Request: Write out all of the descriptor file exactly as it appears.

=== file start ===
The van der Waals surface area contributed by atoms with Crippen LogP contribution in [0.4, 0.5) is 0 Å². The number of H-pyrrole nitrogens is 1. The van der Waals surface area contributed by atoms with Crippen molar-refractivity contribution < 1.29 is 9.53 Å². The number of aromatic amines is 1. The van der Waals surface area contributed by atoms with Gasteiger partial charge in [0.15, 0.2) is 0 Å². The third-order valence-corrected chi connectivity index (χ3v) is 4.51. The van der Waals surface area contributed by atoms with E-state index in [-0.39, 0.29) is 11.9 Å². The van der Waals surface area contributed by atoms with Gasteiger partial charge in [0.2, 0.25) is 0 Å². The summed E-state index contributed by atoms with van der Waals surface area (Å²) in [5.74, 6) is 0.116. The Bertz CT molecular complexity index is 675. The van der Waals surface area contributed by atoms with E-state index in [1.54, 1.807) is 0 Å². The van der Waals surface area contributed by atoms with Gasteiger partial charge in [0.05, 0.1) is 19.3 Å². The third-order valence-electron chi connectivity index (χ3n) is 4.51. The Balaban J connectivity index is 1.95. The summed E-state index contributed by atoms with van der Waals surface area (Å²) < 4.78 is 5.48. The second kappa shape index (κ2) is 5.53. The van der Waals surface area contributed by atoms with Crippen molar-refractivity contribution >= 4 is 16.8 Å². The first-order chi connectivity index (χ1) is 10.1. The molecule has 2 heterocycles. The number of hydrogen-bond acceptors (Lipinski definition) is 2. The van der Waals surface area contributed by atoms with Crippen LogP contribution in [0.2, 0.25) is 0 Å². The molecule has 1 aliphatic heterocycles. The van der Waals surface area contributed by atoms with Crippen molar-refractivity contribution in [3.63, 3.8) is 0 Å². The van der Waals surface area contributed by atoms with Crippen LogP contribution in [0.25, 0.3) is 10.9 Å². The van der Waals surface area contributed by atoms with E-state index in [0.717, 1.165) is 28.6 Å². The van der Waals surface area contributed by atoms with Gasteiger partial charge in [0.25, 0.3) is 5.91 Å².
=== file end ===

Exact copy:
The van der Waals surface area contributed by atoms with Crippen LogP contribution in [0.4, 0.5) is 0 Å². The number of H-pyrrole nitrogens is 1. The van der Waals surface area contributed by atoms with Crippen molar-refractivity contribution < 1.29 is 9.53 Å². The number of aromatic amines is 1. The van der Waals surface area contributed by atoms with Gasteiger partial charge in [0.15, 0.2) is 0 Å². The third-order valence-corrected chi connectivity index (χ3v) is 4.51. The van der Waals surface area contributed by atoms with E-state index in [-0.39, 0.29) is 11.9 Å². The van der Waals surface area contributed by atoms with Gasteiger partial charge in [0.2, 0.25) is 0 Å². The summed E-state index contributed by atoms with van der Waals surface area (Å²) in [5.74, 6) is 0.116. The Bertz CT molecular complexity index is 675. The van der Waals surface area contributed by atoms with E-state index in [1.54, 1.807) is 0 Å². The van der Waals surface area contributed by atoms with Gasteiger partial charge in [0.05, 0.1) is 19.3 Å². The third-order valence-electron chi connectivity index (χ3n) is 4.51. The Balaban J connectivity index is 1.95. The summed E-state index contributed by atoms with van der Waals surface area (Å²) < 4.78 is 5.48. The second kappa shape index (κ2) is 5.53. The van der Waals surface area contributed by atoms with Crippen molar-refractivity contribution >= 4 is 16.8 Å². The first-order chi connectivity index (χ1) is 10.1. The molecule has 2 heterocycles. The number of hydrogen-bond acceptors (Lipinski definition) is 2. The van der Waals surface area contributed by atoms with Crippen LogP contribution in [0.2, 0.25) is 0 Å². The molecule has 1 aliphatic heterocycles. The van der Waals surface area contributed by atoms with Crippen molar-refractivity contribution in [3.63, 3.8) is 0 Å². The van der Waals surface area contributed by atoms with Crippen LogP contribution in [0.25, 0.3) is 10.9 Å². The van der Waals surface area contributed by atoms with E-state index in [0.717, 1.165) is 28.6 Å². The van der Waals surface area contributed by atoms with Gasteiger partial charge in [0.25, 0.3) is 5.91 Å².